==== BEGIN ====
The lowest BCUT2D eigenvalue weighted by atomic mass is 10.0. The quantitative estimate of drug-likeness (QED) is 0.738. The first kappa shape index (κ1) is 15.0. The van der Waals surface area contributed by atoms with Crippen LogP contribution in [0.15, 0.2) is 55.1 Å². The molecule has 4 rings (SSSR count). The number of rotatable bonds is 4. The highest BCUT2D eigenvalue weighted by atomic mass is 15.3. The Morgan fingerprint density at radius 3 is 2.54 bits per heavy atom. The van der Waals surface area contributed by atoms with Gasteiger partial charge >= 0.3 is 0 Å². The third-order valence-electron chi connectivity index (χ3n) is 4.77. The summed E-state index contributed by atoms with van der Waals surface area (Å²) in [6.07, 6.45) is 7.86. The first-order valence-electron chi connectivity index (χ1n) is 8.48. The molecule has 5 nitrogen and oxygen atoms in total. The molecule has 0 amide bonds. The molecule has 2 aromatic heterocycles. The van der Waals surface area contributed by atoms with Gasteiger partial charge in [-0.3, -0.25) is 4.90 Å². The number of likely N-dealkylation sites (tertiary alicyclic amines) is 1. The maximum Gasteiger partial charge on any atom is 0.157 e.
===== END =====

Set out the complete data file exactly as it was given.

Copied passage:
The lowest BCUT2D eigenvalue weighted by atomic mass is 10.0. The quantitative estimate of drug-likeness (QED) is 0.738. The first kappa shape index (κ1) is 15.0. The van der Waals surface area contributed by atoms with Crippen LogP contribution in [0.15, 0.2) is 55.1 Å². The molecule has 4 rings (SSSR count). The number of rotatable bonds is 4. The highest BCUT2D eigenvalue weighted by atomic mass is 15.3. The Morgan fingerprint density at radius 3 is 2.54 bits per heavy atom. The van der Waals surface area contributed by atoms with Gasteiger partial charge >= 0.3 is 0 Å². The third-order valence-electron chi connectivity index (χ3n) is 4.77. The summed E-state index contributed by atoms with van der Waals surface area (Å²) in [6.07, 6.45) is 7.86. The first-order valence-electron chi connectivity index (χ1n) is 8.48. The molecule has 5 nitrogen and oxygen atoms in total. The molecule has 0 amide bonds. The molecule has 2 aromatic heterocycles. The van der Waals surface area contributed by atoms with Gasteiger partial charge in [-0.3, -0.25) is 4.90 Å². The number of likely N-dealkylation sites (tertiary alicyclic amines) is 1. The maximum Gasteiger partial charge on any atom is 0.157 e.